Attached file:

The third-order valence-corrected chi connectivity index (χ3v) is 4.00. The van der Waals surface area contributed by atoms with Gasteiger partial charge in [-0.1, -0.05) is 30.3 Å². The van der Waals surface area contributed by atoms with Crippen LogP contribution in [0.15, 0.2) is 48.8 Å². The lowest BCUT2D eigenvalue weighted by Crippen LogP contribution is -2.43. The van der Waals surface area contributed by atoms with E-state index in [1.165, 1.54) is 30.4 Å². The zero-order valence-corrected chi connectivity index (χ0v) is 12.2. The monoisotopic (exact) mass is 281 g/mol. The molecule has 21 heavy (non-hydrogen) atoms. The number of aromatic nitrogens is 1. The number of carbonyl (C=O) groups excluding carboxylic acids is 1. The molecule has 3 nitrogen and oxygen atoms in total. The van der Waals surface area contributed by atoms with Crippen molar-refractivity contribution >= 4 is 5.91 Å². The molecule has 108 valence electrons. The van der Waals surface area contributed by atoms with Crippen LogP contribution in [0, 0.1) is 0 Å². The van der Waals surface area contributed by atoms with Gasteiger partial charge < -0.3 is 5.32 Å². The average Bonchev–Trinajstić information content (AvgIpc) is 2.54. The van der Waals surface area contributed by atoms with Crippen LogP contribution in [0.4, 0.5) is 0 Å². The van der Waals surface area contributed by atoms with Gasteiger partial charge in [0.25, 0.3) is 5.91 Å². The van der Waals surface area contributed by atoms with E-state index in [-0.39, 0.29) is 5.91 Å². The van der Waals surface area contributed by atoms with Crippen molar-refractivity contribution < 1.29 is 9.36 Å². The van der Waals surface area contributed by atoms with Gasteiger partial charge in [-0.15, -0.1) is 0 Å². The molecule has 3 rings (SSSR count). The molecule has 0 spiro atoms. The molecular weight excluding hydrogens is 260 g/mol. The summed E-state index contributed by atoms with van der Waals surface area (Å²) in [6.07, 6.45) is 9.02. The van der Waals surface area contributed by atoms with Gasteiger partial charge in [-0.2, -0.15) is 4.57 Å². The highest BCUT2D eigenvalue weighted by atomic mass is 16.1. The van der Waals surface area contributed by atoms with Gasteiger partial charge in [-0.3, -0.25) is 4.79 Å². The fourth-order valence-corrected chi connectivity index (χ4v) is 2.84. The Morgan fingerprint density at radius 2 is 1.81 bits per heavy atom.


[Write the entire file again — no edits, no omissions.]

The third-order valence-corrected chi connectivity index (χ3v) is 4.00. The van der Waals surface area contributed by atoms with Gasteiger partial charge in [-0.1, -0.05) is 30.3 Å². The van der Waals surface area contributed by atoms with Crippen LogP contribution in [0.15, 0.2) is 48.8 Å². The lowest BCUT2D eigenvalue weighted by Crippen LogP contribution is -2.43. The van der Waals surface area contributed by atoms with E-state index in [1.165, 1.54) is 30.4 Å². The zero-order valence-corrected chi connectivity index (χ0v) is 12.2. The monoisotopic (exact) mass is 281 g/mol. The molecule has 21 heavy (non-hydrogen) atoms. The number of aromatic nitrogens is 1. The number of carbonyl (C=O) groups excluding carboxylic acids is 1. The molecule has 3 nitrogen and oxygen atoms in total. The van der Waals surface area contributed by atoms with Crippen molar-refractivity contribution >= 4 is 5.91 Å². The molecule has 108 valence electrons. The van der Waals surface area contributed by atoms with Crippen LogP contribution in [0, 0.1) is 0 Å². The van der Waals surface area contributed by atoms with Gasteiger partial charge < -0.3 is 5.32 Å². The average Bonchev–Trinajstić information content (AvgIpc) is 2.54. The van der Waals surface area contributed by atoms with Crippen LogP contribution in [0.4, 0.5) is 0 Å². The van der Waals surface area contributed by atoms with Gasteiger partial charge in [0.25, 0.3) is 5.91 Å². The van der Waals surface area contributed by atoms with E-state index in [-0.39, 0.29) is 5.91 Å². The van der Waals surface area contributed by atoms with Crippen molar-refractivity contribution < 1.29 is 9.36 Å². The van der Waals surface area contributed by atoms with Gasteiger partial charge in [-0.15, -0.1) is 0 Å². The molecule has 3 rings (SSSR count). The molecule has 0 spiro atoms. The molecular weight excluding hydrogens is 260 g/mol. The summed E-state index contributed by atoms with van der Waals surface area (Å²) in [6.07, 6.45) is 9.02. The van der Waals surface area contributed by atoms with Gasteiger partial charge in [-0.2, -0.15) is 4.57 Å². The highest BCUT2D eigenvalue weighted by atomic mass is 16.1. The van der Waals surface area contributed by atoms with Gasteiger partial charge in [-0.3, -0.25) is 4.79 Å². The fourth-order valence-corrected chi connectivity index (χ4v) is 2.84. The Morgan fingerprint density at radius 2 is 1.81 bits per heavy atom.